Passive Investment

passive investment

The perils of passive investment

Huge swathes of investor capital has been allocated to passive investment strategies over the past decade. Investors have feasted on the abundance of liquidity provided by central banks and continual desire for products with lower fees.

In fact, according to JP Morgan, ETFs now account for 24% of all trading volumes in the United States. ‘Non-human’ or ‘non-discretionary’ investors now drives 90% of trading volume. These include High-Frequency traders, ETFs, trackers, algorithmic trading strategies, rules-based quant, etc. But why does this obsession with ETFs matter?

Performance for one hasn’t been as strong as you may imagine, particularly when you compare traditional investment funds with ETFs. The founder of Vanguard, Jack Bogle, recently shared his analysis of dollar-weighted investor returns with the investment magazine Barron’s. It showed that from 2005 to 2017, the average investor return from “Traditional Index Funds” was 8.4%. Whereas for ETFs, it was 5.5%. If ETF performance is so much worse than Traditional Index Funds then one might ask – “what is the point”?

Volatility exacerbated

One of the fundamental issues for investors is that passive investment is indiscriminate. As such, there is no price discovery mechanism relating to the underlying equity. The advent of products such as Smart Beta ETFs allows investors to invest in a specific sector or style. This means that when markets are going up, then money flows freely into assets that are trading at expensive multiples. When markets are correct, investors (often retail) withdraw their money and sell at the bottom creating a cascade effect. This means that looking forwards bubbles could be bigger and troughs could be deeper, at least temporarily.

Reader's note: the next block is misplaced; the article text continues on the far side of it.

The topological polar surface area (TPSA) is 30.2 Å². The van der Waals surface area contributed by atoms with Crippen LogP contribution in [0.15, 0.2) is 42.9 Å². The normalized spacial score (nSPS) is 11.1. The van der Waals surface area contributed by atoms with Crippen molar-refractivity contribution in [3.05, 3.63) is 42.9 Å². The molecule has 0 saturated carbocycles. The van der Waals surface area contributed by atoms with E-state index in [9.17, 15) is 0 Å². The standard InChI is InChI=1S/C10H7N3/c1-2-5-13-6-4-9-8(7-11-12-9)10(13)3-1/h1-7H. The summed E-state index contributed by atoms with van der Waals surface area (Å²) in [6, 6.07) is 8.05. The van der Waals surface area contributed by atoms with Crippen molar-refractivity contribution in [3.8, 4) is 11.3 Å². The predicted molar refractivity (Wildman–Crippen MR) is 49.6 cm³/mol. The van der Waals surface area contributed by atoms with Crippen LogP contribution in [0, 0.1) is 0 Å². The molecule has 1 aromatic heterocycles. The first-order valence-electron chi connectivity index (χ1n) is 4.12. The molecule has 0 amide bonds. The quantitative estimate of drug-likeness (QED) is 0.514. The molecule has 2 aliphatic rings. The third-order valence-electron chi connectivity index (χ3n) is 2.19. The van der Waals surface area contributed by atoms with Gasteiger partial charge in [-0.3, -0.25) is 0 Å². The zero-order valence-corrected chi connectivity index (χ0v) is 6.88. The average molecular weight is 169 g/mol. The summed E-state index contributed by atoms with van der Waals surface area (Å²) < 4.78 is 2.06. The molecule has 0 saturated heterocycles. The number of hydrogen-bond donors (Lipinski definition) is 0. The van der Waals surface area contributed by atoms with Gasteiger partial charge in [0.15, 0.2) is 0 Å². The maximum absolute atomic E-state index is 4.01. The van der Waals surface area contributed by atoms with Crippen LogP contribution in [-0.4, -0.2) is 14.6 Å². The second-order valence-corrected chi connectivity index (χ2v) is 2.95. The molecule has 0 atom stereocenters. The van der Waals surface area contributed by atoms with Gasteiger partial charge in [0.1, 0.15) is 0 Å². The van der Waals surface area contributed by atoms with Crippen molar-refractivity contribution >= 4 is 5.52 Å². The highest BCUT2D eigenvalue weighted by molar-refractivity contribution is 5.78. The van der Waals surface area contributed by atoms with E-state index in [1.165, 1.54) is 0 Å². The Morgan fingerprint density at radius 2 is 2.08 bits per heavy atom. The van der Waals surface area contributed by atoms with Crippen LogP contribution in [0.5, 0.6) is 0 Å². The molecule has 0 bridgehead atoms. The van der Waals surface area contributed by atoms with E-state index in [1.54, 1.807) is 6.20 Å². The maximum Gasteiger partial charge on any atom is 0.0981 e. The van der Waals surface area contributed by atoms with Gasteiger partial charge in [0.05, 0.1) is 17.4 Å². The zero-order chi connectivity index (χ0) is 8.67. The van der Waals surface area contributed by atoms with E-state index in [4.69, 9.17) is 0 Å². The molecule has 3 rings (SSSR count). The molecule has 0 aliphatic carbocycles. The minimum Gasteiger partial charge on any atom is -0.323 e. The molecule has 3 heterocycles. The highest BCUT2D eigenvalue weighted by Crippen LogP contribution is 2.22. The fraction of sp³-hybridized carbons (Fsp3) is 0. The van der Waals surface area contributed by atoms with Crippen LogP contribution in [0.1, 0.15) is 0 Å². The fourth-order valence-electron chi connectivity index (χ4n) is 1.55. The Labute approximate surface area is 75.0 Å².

The liquidity lobster trap

Another issue that we have warned about is the liquidity mismatch that impacts investors in the event of a market stress event. Firstly, ETFs vehicles are priced and traded continuously, yet invest in assets often cannot provide daily liquidity. Investing in assets with poor liquidity can be like a lobster trap; very easy to get into but impossible to get out when you need to. History has shown us that liquidity in the fixed income space, in particular, can dry up (as witnessed during the Global Financial Crisis). Particularly non-standard investments such as emerging market debt. Secondly, investors holding synthetic ETFs may find that the return profile of the ETF is somewhat different from the underlying index.

As central banks begin to batten down the hatches and embark on part two of the money experiment (Quantitative Tightening), we expect to see an increase in volatility. As such we believe that it is prudent to invest in active managers and at the very least hold assets that you understand and have ample liquidity.